Swimming pool granuloma
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Swimming pool granuloma

Definition

A swimming pool granuloma is a long-term (chronic) skin infection caused by the bacteria Mycobacterium marinum.

Alternative Names

Aquarium granuloma; Fish tank granuloma

Causes

A swimming pool granuloma occurs when water containing Mycobacterium marinum bacteria enters a break in the skin. Signs of a skin infection appear about 2 - 3 weeks later.

Risks include exposure to swimming pools, salt water aquariums, or ocean fish.

Symptoms

The main symptom is a reddish bump (papule) that slowly grows into a purplish nodule.

The elbows, fingers, and back of the hands are the most common body parts affected. The knees and legs are less commonly affected.

The nodules may break down and leave an open sore. Sometimes, they may spread up the limb, but most often they stay a simple skin sore.

Exams and Tests

Tests to diagnose swimming pool granuloma include:

Treatment

Antibiotics are used to treat this infection. They are chosen based on the results of the culture and skin biopsy.

You may need several months of treatment with a combination of antibiotics. Surgery may also be needed.

Outlook (Prognosis)

Swimming pool granulomas can usually be cured with antibiotics. However, you may have scarring.

Possible Complications

Occasionally, joint or bone infections occur. The disease may be longer or more complicated in patients whose immune system is not working properly.

When to Contact a Medical Professional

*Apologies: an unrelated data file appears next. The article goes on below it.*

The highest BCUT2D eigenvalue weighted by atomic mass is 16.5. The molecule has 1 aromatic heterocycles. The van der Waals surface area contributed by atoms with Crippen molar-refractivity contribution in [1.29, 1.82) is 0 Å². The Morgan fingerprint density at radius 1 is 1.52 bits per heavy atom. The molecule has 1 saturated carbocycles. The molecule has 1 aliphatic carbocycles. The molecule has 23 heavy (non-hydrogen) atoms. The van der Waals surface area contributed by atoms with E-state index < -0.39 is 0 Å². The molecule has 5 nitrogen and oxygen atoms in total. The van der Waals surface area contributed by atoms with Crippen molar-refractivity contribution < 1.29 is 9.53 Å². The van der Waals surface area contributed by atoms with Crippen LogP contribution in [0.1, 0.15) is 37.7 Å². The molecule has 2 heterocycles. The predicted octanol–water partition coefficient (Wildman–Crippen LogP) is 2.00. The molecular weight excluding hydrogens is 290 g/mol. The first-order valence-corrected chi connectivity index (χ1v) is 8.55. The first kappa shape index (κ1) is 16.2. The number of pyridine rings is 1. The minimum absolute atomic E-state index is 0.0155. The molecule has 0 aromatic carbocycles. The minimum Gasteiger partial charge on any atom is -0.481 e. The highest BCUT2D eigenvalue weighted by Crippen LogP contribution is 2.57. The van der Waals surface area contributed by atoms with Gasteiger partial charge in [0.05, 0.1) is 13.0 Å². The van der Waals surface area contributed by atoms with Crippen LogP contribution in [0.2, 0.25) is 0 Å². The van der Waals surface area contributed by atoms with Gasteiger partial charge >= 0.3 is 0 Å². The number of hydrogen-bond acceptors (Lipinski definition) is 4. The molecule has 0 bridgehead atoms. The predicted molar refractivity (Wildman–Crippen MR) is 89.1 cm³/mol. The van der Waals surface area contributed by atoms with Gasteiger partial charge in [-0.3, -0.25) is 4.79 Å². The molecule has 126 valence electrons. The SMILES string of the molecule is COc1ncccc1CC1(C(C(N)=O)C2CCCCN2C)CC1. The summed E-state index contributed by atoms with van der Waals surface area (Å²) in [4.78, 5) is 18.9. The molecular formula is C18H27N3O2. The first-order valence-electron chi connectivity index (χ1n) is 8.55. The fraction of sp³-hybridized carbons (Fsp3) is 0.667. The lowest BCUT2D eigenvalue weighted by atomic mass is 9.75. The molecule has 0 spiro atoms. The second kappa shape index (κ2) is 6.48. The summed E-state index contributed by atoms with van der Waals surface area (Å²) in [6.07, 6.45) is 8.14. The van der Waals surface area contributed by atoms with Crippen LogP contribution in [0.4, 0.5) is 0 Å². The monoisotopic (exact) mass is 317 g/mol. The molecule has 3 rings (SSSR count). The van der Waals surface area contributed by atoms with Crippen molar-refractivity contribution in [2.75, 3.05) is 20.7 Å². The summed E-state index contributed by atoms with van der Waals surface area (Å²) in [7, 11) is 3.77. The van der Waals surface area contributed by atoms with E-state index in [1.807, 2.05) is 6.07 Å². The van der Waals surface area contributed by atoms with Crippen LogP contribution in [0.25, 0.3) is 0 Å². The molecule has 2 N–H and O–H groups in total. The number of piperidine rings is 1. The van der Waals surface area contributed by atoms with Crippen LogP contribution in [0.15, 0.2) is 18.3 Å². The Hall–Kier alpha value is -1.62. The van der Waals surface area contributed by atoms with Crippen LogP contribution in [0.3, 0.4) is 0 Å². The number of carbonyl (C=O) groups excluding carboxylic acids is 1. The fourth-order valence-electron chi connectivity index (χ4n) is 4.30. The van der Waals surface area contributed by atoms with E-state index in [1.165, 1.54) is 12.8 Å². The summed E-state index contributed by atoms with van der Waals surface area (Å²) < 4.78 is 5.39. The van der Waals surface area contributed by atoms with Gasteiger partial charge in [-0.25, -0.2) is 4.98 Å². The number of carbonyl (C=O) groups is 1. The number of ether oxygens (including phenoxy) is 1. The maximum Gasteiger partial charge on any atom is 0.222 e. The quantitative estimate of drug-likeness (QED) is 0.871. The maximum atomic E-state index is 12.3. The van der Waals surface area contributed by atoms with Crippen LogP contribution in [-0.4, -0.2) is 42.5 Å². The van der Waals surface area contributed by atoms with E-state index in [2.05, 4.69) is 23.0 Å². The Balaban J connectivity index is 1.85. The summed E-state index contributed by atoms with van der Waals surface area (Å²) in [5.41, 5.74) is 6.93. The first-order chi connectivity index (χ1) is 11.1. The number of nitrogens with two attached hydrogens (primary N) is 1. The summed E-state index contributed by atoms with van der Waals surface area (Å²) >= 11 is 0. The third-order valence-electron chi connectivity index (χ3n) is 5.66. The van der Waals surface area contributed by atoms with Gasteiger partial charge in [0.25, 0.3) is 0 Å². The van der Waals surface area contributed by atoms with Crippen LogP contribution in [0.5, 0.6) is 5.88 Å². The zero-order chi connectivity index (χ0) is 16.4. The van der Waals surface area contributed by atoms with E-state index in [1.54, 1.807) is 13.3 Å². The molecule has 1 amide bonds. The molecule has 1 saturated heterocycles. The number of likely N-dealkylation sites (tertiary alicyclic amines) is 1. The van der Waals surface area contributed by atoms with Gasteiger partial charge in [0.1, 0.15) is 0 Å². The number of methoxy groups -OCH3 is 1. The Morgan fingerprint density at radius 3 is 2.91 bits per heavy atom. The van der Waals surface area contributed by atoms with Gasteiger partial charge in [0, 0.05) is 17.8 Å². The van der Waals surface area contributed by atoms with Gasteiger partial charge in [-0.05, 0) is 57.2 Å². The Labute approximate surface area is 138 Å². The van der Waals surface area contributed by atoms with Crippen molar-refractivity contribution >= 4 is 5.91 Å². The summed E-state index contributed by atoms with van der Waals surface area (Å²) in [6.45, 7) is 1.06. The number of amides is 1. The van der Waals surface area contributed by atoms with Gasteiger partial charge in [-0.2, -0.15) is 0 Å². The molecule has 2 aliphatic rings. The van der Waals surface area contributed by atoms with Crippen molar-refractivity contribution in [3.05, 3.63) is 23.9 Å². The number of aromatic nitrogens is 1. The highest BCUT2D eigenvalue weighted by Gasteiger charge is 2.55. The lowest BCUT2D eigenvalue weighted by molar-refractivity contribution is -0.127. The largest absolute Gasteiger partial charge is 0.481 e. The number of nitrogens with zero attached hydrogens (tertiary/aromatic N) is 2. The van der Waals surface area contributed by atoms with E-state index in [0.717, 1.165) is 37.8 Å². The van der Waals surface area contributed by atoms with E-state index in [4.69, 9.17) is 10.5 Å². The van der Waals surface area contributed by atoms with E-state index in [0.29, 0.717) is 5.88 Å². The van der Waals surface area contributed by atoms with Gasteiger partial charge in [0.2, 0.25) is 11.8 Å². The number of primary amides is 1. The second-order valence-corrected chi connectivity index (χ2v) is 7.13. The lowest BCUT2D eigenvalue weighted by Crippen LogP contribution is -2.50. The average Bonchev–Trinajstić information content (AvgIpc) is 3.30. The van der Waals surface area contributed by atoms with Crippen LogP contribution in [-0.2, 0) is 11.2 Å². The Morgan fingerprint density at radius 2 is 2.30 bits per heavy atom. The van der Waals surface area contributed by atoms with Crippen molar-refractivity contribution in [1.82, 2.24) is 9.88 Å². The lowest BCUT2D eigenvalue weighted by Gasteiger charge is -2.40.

Call your health care provider if you develop reddish bumps on your skin which do not clear with home treatment.

Prevention

Avoid contact with contaminated water. Wear gloves or wash thoroughly when cleaning aquariums.

References

Brown-Elliott BA, Wallace RJ Jr. Infections due to nontuberculous mycobacteria other than Mycobacterium avium-intracellulare. In: Mandell GL, Bennett JE, Dolin R, eds. Principles and Practice of Infectious Disease. 7th ed. Philadelphia, Pa: Saunders Elsevier; 2009:chap 253.

Holland S. The nontuberculous mycobacteria. In: Goldman L, Ausiello D, eds. Cecil Medicine. 23rd ed. Philadelphia, Pa: Saunders Elsevier; 2007:chap 346.


Review Date: 2/5/2011
Reviewed By: David C. Dugdale, III, MD, Professor of Medicine, Division of General Medicine, Department of Medicine, University of Washington School of Medicine. Review provided by VeriMed Healthcare Network. Also reviewed by David Zieve, MD, MHA, Medical Director, A.D.A.M., Inc.
The information provided herein should not be used during any medical emergency or for the diagnosis or treatment of any medical condition. A licensed medical professional should be consulted for diagnosis and treatment of any and all medical conditions. Call 911 for all medical emergencies. Links to other sites are provided for information only -- they do not constitute endorsements of those other sites. © 1997- A.D.A.M., Inc. Any duplication or distribution of the information contained herein is strictly prohibited.
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